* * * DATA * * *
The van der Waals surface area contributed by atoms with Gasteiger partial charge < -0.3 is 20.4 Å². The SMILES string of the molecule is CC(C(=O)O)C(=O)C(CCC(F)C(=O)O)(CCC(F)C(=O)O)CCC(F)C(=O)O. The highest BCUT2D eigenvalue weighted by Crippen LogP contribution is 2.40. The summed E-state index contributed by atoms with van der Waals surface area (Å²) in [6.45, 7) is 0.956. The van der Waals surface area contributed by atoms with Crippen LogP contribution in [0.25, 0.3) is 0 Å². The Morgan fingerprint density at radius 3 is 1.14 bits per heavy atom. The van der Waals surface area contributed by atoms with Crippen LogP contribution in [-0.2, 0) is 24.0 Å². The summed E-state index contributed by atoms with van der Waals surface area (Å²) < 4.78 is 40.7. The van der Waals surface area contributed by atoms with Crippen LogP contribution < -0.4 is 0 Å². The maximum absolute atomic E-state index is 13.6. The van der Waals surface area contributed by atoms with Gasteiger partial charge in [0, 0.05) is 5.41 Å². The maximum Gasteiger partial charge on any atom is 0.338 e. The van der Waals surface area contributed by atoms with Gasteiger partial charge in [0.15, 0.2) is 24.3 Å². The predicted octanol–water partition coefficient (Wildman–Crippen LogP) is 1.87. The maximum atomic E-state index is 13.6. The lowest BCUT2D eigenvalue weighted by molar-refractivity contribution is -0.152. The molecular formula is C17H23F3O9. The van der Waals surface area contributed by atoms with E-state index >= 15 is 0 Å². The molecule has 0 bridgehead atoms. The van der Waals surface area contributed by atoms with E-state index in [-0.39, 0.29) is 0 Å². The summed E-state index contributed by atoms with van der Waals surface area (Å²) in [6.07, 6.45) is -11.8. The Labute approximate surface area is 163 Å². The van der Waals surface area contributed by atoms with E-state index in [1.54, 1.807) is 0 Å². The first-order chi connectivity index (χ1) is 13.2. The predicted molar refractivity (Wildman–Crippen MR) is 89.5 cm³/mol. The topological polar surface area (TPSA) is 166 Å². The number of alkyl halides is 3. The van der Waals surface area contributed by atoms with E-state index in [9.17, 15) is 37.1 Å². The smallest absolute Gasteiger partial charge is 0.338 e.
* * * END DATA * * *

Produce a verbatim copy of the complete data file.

The van der Waals surface area contributed by atoms with Gasteiger partial charge < -0.3 is 20.4 Å². The SMILES string of the molecule is CC(C(=O)O)C(=O)C(CCC(F)C(=O)O)(CCC(F)C(=O)O)CCC(F)C(=O)O. The highest BCUT2D eigenvalue weighted by Crippen LogP contribution is 2.40. The summed E-state index contributed by atoms with van der Waals surface area (Å²) in [6.45, 7) is 0.956. The van der Waals surface area contributed by atoms with Crippen LogP contribution in [0.25, 0.3) is 0 Å². The Morgan fingerprint density at radius 3 is 1.14 bits per heavy atom. The van der Waals surface area contributed by atoms with Crippen LogP contribution in [-0.2, 0) is 24.0 Å². The summed E-state index contributed by atoms with van der Waals surface area (Å²) < 4.78 is 40.7. The van der Waals surface area contributed by atoms with Crippen LogP contribution < -0.4 is 0 Å². The maximum absolute atomic E-state index is 13.6. The van der Waals surface area contributed by atoms with Gasteiger partial charge in [0, 0.05) is 5.41 Å². The maximum Gasteiger partial charge on any atom is 0.338 e. The van der Waals surface area contributed by atoms with Gasteiger partial charge in [0.15, 0.2) is 24.3 Å². The predicted octanol–water partition coefficient (Wildman–Crippen LogP) is 1.87. The maximum atomic E-state index is 13.6. The lowest BCUT2D eigenvalue weighted by molar-refractivity contribution is -0.152. The molecular formula is C17H23F3O9. The van der Waals surface area contributed by atoms with E-state index >= 15 is 0 Å². The molecule has 0 bridgehead atoms. The van der Waals surface area contributed by atoms with E-state index in [-0.39, 0.29) is 0 Å². The summed E-state index contributed by atoms with van der Waals surface area (Å²) in [6.07, 6.45) is -11.8. The Labute approximate surface area is 163 Å². The van der Waals surface area contributed by atoms with E-state index in [1.54, 1.807) is 0 Å². The first-order chi connectivity index (χ1) is 13.2. The predicted molar refractivity (Wildman–Crippen MR) is 89.5 cm³/mol. The topological polar surface area (TPSA) is 166 Å². The number of alkyl halides is 3. The van der Waals surface area contributed by atoms with E-state index in [9.17, 15) is 37.1 Å². The smallest absolute Gasteiger partial charge is 0.338 e.